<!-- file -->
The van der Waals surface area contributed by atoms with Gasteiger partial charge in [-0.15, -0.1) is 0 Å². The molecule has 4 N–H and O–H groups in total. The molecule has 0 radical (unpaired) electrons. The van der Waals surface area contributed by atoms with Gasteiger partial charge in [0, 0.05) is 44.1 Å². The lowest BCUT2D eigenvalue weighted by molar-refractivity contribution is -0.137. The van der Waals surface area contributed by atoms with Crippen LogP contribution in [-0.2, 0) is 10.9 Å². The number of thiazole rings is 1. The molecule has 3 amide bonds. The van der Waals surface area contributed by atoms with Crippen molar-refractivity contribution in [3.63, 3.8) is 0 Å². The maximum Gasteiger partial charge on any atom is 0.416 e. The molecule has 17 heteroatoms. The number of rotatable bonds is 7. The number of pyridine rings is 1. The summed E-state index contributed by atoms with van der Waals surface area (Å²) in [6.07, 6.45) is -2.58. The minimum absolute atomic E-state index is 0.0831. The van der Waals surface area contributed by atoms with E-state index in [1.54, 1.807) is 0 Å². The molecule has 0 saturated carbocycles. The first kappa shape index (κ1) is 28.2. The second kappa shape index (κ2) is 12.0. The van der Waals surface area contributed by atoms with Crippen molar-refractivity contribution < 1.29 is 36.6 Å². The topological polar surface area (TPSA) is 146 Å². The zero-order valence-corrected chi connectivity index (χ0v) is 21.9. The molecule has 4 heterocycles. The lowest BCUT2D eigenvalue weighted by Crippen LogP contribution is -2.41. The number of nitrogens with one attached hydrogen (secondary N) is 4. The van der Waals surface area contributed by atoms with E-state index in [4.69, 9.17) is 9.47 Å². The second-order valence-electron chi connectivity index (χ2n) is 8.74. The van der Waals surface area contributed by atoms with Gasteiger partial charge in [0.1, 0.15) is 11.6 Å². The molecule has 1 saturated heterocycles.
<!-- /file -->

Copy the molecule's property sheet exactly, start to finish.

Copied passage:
The van der Waals surface area contributed by atoms with Gasteiger partial charge in [-0.15, -0.1) is 0 Å². The molecule has 4 N–H and O–H groups in total. The molecule has 0 radical (unpaired) electrons. The van der Waals surface area contributed by atoms with Gasteiger partial charge in [0, 0.05) is 44.1 Å². The lowest BCUT2D eigenvalue weighted by molar-refractivity contribution is -0.137. The van der Waals surface area contributed by atoms with Crippen LogP contribution in [-0.2, 0) is 10.9 Å². The number of thiazole rings is 1. The molecule has 3 amide bonds. The van der Waals surface area contributed by atoms with Crippen molar-refractivity contribution in [3.63, 3.8) is 0 Å². The maximum Gasteiger partial charge on any atom is 0.416 e. The molecule has 17 heteroatoms. The number of rotatable bonds is 7. The number of pyridine rings is 1. The summed E-state index contributed by atoms with van der Waals surface area (Å²) in [6.07, 6.45) is -2.58. The minimum absolute atomic E-state index is 0.0831. The van der Waals surface area contributed by atoms with E-state index in [1.54, 1.807) is 0 Å². The molecule has 0 saturated carbocycles. The first kappa shape index (κ1) is 28.2. The second kappa shape index (κ2) is 12.0. The van der Waals surface area contributed by atoms with Crippen molar-refractivity contribution < 1.29 is 36.6 Å². The topological polar surface area (TPSA) is 146 Å². The zero-order valence-corrected chi connectivity index (χ0v) is 21.9. The molecule has 4 heterocycles. The lowest BCUT2D eigenvalue weighted by Crippen LogP contribution is -2.41. The number of nitrogens with one attached hydrogen (secondary N) is 4. The van der Waals surface area contributed by atoms with E-state index in [4.69, 9.17) is 9.47 Å². The second-order valence-electron chi connectivity index (χ2n) is 8.74. The van der Waals surface area contributed by atoms with Gasteiger partial charge in [0.1, 0.15) is 11.6 Å². The molecule has 1 saturated heterocycles.